grew out of the Danhausen trade catalog of miniature vehicles and specially made Danhausen diecast releases during the 1970s. Danhausen was a trade company

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Paul's Model Art GmbHTypePrivately held companyIndustryDiecast, toysFoundedMay 1, 1990FounderPaul G. LangHeadquartersAachen, (Germany)Key peoplePaul G. Lang, Romy Crombach-LangProductsModel die-castNumber of employees45Websiteminichamps.de A highly detailed Volkswagen 1600 by Minichamps.

Minichamps is a die-cast car producer founded as Paul's Model Art GmbH in 1990 in Aachen, (Germany), best known for its 1:43 scale models. The company grew out of the Danhausen trade catalog of miniature vehicles and specially made Danhausen diecast releases during the 1970s.

Contents The Danhausen legacy

Danhausen was a trade company established in 1921 which sold a variety of products like bicycles and motorscooters. As time passed it focused more on toys and by 1971 the company was owned by the Grandsons of Emma Danhausen, Hans Peter and Paul Gunter Lang (Danhausen webpage 2009). At this time the Langs moved into selling model cars both over-the-counter and by mail order (Minichamps 2011). The brothers distributed many different marques of mainly 1:43 scale models and began to publish the famous Danhausen World Model Car Book annually from 1971 to 1993, which was the last word in available 1:43 scale models worldwide. The last edition of the catalog in 1993 was 350 pages and listed 15,000 models.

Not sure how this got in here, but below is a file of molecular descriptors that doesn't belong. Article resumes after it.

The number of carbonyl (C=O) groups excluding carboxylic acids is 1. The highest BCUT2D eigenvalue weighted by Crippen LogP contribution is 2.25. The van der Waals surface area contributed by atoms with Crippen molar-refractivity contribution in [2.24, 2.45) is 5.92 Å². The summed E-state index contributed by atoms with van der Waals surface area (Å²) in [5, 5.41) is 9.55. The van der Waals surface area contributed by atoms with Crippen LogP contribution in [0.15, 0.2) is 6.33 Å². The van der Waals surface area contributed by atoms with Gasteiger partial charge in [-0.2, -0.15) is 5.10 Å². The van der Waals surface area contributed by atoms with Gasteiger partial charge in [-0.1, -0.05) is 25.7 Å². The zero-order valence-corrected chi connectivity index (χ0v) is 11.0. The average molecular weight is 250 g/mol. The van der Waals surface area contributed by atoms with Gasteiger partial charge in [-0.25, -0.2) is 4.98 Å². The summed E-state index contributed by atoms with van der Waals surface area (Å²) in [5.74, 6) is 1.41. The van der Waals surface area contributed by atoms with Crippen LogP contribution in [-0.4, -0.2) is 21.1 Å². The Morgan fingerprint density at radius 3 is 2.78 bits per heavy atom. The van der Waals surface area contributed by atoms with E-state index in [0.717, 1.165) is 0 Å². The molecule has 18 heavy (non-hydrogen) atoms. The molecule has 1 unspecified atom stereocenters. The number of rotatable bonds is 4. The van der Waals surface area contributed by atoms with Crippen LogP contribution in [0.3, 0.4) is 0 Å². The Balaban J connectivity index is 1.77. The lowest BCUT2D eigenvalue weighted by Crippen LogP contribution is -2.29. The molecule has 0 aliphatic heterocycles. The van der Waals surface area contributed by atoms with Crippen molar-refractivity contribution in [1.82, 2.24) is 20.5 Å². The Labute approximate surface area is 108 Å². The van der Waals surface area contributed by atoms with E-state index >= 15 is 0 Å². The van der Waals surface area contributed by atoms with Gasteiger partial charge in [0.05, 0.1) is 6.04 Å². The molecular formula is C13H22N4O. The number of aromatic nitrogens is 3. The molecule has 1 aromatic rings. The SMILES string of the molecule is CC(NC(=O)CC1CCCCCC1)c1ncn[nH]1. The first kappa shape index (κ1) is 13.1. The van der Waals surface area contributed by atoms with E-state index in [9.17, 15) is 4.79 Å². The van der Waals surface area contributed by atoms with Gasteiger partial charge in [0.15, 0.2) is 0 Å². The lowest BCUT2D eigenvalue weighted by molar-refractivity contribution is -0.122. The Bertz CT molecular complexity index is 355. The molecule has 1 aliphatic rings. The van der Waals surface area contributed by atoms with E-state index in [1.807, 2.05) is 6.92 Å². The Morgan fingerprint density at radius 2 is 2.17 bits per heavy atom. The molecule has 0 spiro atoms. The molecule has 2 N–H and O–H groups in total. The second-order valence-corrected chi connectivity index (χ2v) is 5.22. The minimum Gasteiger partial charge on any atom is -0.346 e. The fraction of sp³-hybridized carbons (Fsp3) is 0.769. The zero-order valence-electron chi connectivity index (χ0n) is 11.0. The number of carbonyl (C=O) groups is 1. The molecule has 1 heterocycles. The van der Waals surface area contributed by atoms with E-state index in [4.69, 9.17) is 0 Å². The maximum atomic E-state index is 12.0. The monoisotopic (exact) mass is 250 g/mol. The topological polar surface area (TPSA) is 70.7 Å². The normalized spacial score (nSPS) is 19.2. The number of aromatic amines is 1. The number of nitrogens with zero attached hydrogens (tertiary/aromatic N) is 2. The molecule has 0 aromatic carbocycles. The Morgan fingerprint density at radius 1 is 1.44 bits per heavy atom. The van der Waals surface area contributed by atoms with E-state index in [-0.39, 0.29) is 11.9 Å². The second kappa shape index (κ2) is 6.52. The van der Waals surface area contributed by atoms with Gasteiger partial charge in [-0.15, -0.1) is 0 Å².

During the mid-1970s, the Langs contracted with several companies, including Tin Wizard, Western Models and AMR (André Marie Ruf) as suppliers of the models they desired. These were almost exclusively white metal and the cars provided were given several different names; one was 'SD Modelle', another 'Metal 43', 'Plumbies' and 'Plumbies Inter' (Metal 87). Yet another was to go on to become the permanent name for the company – Minichamps by Danhausen, at first mainly a range of racing cars (Danhausen webpage 2009). Reportedly, the first model offered to Danhausen by Western Models was a Mercedes-Benz 540K (Minichamps webpage). Though using other companies' miniatures, Danhausen became a model name unto itself and as time passed the brothers tried to cement the relationship as Western Models had supplied Danhausen for about a decade (see Western Models website link). The Langs wanted to buy Western Models, but owner Mike Stephens declined. Eventually they purchased AMR and Danhausen was finally a de facto producer (Ward 2004).